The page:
Stealing America: Vote by Vote rightly addresses an issue that has long been swept under the political rug, the possibility of manipulated elections. Unfortunately, the voice and approach of this address is about as stimulating as the monotone droning of a tenured calculus professor. Math was never one of my favorite subjects, and despite its good intentions and thought-provoking research, Stealing America is not one of my favorite films of 2008.
As a documentary, Stealing America presents its audience with a clear direction and a definitive objective, to expose the American public to the alarming vulnerabilities within our electoral system. Evidently, makers of Stealing America did not think this narrowly drawn goal allowed for much creative expression. The majority of the film’s screen time is given over to examining the vast discrepancy between exit polls and the actual vote count in the 2000 and 2004 elections. However disquieting this recent trend may be, it does not save the ensuing discussion from being dull and exceedingly dry. Historically, exit polls have accurately predicted election outcomes with marginal statistical error. In the 2004 election that error soared to 6%, a figure that Jonathan Simon (co-founder of the Election Defense Alliance) describes as statistically impossible to occur naturally.
Stealing America clearly has its theories for how this statistical gap came about, and if they aren’t stated outright, the dramatically ominous music that accompanies images of President Bush gives the audience a pretty clear hint. The film pursues its theories by exploring the imperfections that mar the voting system, from disparate wait times to voting machine malfunctions. While the average suburban voting wait time was 18 minutes, individuals in lower-income and Democratic leaning precincts had to cool their heels for 3 Â½ hours before voting. During the 2004 election, machine malfunctions were reported in 42 states with 13 states reporting vote switching (where the voter selects one candidate but a different candidate appears on the screen). In addition, a study performed at Princeton University demonstrated that it is not only possible to hack into voting machines and manipulate votes, but that the process is relatively straightforward and can be completed in under a minute.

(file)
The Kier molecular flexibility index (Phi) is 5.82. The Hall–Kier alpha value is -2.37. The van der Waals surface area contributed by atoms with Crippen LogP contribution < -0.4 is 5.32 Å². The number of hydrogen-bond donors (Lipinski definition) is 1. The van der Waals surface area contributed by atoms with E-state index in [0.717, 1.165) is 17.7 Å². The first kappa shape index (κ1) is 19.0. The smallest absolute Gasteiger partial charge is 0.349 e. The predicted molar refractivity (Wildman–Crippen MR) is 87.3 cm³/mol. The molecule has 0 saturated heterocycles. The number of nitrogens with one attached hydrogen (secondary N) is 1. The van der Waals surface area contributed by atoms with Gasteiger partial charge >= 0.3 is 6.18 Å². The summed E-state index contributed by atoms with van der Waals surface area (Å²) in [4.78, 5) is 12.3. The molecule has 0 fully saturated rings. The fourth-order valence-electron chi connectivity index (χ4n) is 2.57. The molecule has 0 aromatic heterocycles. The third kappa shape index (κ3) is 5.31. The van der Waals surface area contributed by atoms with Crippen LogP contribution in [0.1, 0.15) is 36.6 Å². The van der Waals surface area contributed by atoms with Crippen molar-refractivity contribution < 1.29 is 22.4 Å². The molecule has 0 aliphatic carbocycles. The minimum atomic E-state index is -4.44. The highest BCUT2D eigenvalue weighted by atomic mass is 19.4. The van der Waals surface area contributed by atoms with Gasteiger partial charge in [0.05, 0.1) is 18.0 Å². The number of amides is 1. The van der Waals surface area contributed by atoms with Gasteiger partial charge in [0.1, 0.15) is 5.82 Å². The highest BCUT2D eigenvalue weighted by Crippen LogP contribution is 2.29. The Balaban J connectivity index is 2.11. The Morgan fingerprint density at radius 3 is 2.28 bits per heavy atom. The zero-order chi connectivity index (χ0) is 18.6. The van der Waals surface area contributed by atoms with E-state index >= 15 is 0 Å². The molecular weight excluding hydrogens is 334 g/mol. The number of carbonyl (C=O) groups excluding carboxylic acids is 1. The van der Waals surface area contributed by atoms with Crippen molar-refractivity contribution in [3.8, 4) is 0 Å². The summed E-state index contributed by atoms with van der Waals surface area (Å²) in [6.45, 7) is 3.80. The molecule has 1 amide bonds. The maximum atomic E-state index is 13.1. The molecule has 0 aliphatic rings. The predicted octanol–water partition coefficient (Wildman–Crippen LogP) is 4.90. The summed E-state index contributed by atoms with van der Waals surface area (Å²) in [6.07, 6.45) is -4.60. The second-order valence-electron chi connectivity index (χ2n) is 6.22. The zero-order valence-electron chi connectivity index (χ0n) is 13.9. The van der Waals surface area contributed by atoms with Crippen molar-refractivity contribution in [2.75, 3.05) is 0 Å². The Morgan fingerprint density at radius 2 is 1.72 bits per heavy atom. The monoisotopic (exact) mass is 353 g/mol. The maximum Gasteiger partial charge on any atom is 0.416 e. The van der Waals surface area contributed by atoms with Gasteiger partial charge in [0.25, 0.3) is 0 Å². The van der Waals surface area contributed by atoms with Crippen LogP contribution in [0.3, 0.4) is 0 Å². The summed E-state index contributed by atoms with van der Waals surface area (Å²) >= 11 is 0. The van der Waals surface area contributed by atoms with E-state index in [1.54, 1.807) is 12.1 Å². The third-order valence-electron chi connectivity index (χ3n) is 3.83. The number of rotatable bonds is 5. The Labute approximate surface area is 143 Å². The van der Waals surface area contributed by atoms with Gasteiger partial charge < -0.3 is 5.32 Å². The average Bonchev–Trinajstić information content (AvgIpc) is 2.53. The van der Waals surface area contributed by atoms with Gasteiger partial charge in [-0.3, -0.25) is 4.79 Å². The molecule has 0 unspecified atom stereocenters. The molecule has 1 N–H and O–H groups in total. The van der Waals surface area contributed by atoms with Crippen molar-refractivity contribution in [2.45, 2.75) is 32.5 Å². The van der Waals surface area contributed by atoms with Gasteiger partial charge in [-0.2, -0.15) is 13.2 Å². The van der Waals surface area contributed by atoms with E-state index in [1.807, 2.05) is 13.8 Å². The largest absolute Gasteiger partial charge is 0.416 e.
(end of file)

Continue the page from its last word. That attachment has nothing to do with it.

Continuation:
Unfortunately the best Stealing America can do is warn against such underhand scheming and place it in the realm of possibility. No smoking gun or damning evidence is unearthed that would both enliven the documentary and add concrete validity to its case. The film shows no indication that the top voting machine suppliers, Diebold and ES&S;, were confronted about the weakness of their products. The film suffers from this lack of energized debate and merely plods through a series of uninspired interviews that blend together to form one cautionary lecture. Ultimately, with its preaching to the choir style, Stealing America’s wooden execution will engage only zealous activists, while regular moviegoers will be moved to sleepiness rather than concern and outrage.
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